Online privacy gains flow to the wealthy

Apple devices and personal computers are more expensive than Android devices. Globally, the average iPhone sells for more than $800 and the average personal computer sells for more than $600. Android smartphones, by comparison, sell for an average of about $250 around the world.

In wealthier countries—where more consumers can afford iPhones, iPads, laptops, and desktop computers—Android tends to make up a smaller share of the operating system market. In poorer countries, however, Android mobile devices tend to be more popular. Smartphones—especially affordable Android devices—serve as a crucial gateway to the web for many new internet users. Billions of people, mainly in China, India, Indonesia, Nigeria, and Pakistan, are expected to get online for the first time using smartphones in the next few years.

Recent privacy changes will benefit iPhone and personal computer users first, and reach Android users last. On the whole, that means they’ll tend to benefit consumers in wealthier countries first, and poorer countries last.

The correlation between a country’s wealth and its share of Android devices certainly isn’t perfect. But the list of countries that have the highest proportion of iPhone, iPad, and personal computer users—which is to say, the people stand to see online privacy gains the soonest—includes some of the world’s wealthiest nations, like the US, Switzerland, Denmark, and Norway. And the list of countries that have the highest proportion of Android users—where consumers are last in line for privacy gains—include some of the world’s poorest nations, like Sudan, Haiti, Yemen, and Niger.

There’s also a geographical component: Africa and Asia have the highest proportion of Android users, while North America, Europe, and Oceana have the lowest.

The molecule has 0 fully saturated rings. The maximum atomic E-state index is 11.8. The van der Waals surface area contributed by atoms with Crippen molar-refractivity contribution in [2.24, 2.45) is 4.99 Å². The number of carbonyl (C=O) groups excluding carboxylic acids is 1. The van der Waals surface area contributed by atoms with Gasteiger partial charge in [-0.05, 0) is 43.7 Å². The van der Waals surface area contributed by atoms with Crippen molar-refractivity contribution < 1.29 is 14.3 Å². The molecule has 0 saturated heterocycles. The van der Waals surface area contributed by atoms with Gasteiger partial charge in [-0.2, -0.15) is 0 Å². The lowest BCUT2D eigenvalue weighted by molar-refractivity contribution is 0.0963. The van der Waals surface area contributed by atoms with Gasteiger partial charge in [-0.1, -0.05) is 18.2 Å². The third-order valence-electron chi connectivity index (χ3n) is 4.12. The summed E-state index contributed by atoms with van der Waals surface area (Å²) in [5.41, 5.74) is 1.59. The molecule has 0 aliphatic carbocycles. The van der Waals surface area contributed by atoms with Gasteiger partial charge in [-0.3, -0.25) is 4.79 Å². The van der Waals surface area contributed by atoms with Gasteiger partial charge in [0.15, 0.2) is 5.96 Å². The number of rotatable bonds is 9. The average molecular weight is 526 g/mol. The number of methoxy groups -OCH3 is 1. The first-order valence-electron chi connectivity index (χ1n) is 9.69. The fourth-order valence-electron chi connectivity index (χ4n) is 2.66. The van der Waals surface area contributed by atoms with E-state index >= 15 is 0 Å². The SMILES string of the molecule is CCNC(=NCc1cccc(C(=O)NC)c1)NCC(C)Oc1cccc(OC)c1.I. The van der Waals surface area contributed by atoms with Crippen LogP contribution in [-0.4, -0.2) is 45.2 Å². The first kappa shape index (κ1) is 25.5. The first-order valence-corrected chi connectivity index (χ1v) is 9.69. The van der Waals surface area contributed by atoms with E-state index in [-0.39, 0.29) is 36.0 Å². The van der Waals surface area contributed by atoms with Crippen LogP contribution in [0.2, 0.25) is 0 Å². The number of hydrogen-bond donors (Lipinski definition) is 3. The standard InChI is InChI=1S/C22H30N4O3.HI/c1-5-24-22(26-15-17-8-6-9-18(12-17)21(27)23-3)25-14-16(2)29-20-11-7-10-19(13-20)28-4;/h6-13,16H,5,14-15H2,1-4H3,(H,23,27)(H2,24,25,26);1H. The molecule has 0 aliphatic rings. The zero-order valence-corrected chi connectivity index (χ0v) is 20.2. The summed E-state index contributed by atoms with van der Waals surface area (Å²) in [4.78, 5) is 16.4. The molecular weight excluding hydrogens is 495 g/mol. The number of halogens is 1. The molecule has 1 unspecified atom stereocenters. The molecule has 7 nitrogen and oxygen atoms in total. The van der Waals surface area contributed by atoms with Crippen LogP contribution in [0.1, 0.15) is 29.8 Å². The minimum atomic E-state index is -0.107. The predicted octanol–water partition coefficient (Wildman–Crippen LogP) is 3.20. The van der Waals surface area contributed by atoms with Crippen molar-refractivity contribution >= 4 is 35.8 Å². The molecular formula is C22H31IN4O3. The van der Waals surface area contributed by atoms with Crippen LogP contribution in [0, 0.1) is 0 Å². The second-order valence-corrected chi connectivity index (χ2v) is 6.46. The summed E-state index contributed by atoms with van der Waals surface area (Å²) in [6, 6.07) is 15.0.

Why are Android users last in line for privacy?

Ad industry veterans are betting that Google will eventually create privacy protections for Android devices that mirror Apple’s. When Apple rolled out its changes to IDFA in April, Matt Voda, CEO of the adtech firm OptiMine, told Quartz: “Google has traditionally followed Apple’s lead from a privacy standpoint, and particularly since they’re under regulatory pressure as it is, they’re probably going to make moves that put themselves in the best possible light.”

But there’s no telling how long it will take Google to follow suit, if it ever does. If Google restricts advertisers’ ability to use GAID to track Android users, it will likely take the same approach it did when it decided to block advertisers from using third-party cookies to track people on the Chrome browser.

In January 2020, Google announced it would phase out cookie tracking in two years, giving the ad industry a grace period to adjust to the changes. Google is now working with advertisers to create alternative ways for them to target ads. The company has said it may push back its self-imposed deadline to end third-party cookie tracking, because it doesn’t want to pull the plug until the ad industry is ready for it.

Ultimately, the question of when Google might create new privacy protections for Android users becomes a question about whose needs Google wants to prioritize. Google has been slower to roll out privacy changes than Apple, which caused an uproar in the digital ad industry when it announced with little warning that it would block advertisers from tracking users through IDFA. That approach makes sense for Apple, which tries to market itself to consumers as a privacy-friendly tech giant. But Google, the world’s biggest ad vendor, has a different business model.

“There’s a huge difference in how Apple and Google are approaching this because they have a different customer base,” said Shailin Dhar, CEO of the ad tech firm Method Media Intelligence.  “Apple’s customer base is the consumer who bought an iPhone. Google’s customer base is the hardware manufacturers that make smartphones and the advertisers who buy and sell ads.”

In other words, Google has fewer incentives to deliver privacy gains to consumers that might disrupt the ad industry. As a result, the hundreds of millions of people who rely on Android devices to get online are stuck waiting for privacy protections that have already come to iPhone owners and desktop browsers.

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